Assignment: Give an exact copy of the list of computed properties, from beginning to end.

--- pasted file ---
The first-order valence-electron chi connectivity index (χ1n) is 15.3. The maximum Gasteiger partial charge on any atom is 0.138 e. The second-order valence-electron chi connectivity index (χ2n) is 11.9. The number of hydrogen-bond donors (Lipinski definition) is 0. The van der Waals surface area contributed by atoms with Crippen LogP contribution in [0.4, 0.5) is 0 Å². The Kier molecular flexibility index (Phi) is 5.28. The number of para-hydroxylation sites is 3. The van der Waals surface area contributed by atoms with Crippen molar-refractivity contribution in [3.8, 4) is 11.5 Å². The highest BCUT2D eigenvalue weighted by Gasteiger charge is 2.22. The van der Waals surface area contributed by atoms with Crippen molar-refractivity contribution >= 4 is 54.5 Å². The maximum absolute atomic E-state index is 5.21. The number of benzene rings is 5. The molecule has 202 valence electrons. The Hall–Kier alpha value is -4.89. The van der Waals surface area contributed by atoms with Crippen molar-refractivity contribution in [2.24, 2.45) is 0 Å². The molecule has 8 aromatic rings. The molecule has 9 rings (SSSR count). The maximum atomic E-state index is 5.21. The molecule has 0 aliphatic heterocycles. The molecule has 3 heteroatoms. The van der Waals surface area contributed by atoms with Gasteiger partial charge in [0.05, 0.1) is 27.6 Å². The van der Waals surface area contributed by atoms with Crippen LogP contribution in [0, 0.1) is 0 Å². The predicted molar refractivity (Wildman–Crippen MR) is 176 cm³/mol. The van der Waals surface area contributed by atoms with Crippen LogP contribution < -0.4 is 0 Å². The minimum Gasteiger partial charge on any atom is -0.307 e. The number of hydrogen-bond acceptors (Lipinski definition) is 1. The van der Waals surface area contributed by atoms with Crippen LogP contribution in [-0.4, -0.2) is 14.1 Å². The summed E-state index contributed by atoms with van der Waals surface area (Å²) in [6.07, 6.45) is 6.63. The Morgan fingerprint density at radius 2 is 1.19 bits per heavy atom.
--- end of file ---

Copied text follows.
The first-order valence-electron chi connectivity index (χ1n) is 15.3. The maximum Gasteiger partial charge on any atom is 0.138 e. The second-order valence-electron chi connectivity index (χ2n) is 11.9. The number of hydrogen-bond donors (Lipinski definition) is 0. The van der Waals surface area contributed by atoms with Crippen LogP contribution in [0.4, 0.5) is 0 Å². The Kier molecular flexibility index (Phi) is 5.28. The number of para-hydroxylation sites is 3. The van der Waals surface area contributed by atoms with Crippen molar-refractivity contribution in [3.8, 4) is 11.5 Å². The highest BCUT2D eigenvalue weighted by Gasteiger charge is 2.22. The van der Waals surface area contributed by atoms with Crippen molar-refractivity contribution >= 4 is 54.5 Å². The maximum absolute atomic E-state index is 5.21. The number of benzene rings is 5. The molecule has 202 valence electrons. The Hall–Kier alpha value is -4.89. The van der Waals surface area contributed by atoms with Crippen molar-refractivity contribution in [2.24, 2.45) is 0 Å². The molecule has 8 aromatic rings. The molecule has 9 rings (SSSR count). The maximum atomic E-state index is 5.21. The molecule has 0 aliphatic heterocycles. The molecule has 3 heteroatoms. The van der Waals surface area contributed by atoms with Gasteiger partial charge in [0.05, 0.1) is 27.6 Å². The van der Waals surface area contributed by atoms with Crippen LogP contribution in [0, 0.1) is 0 Å². The predicted molar refractivity (Wildman–Crippen MR) is 176 cm³/mol. The van der Waals surface area contributed by atoms with Crippen LogP contribution < -0.4 is 0 Å². The minimum Gasteiger partial charge on any atom is -0.307 e. The number of hydrogen-bond acceptors (Lipinski definition) is 1. The van der Waals surface area contributed by atoms with Crippen LogP contribution in [-0.4, -0.2) is 14.1 Å². The summed E-state index contributed by atoms with van der Waals surface area (Å²) in [6.07, 6.45) is 6.63. The Morgan fingerprint density at radius 2 is 1.19 bits per heavy atom.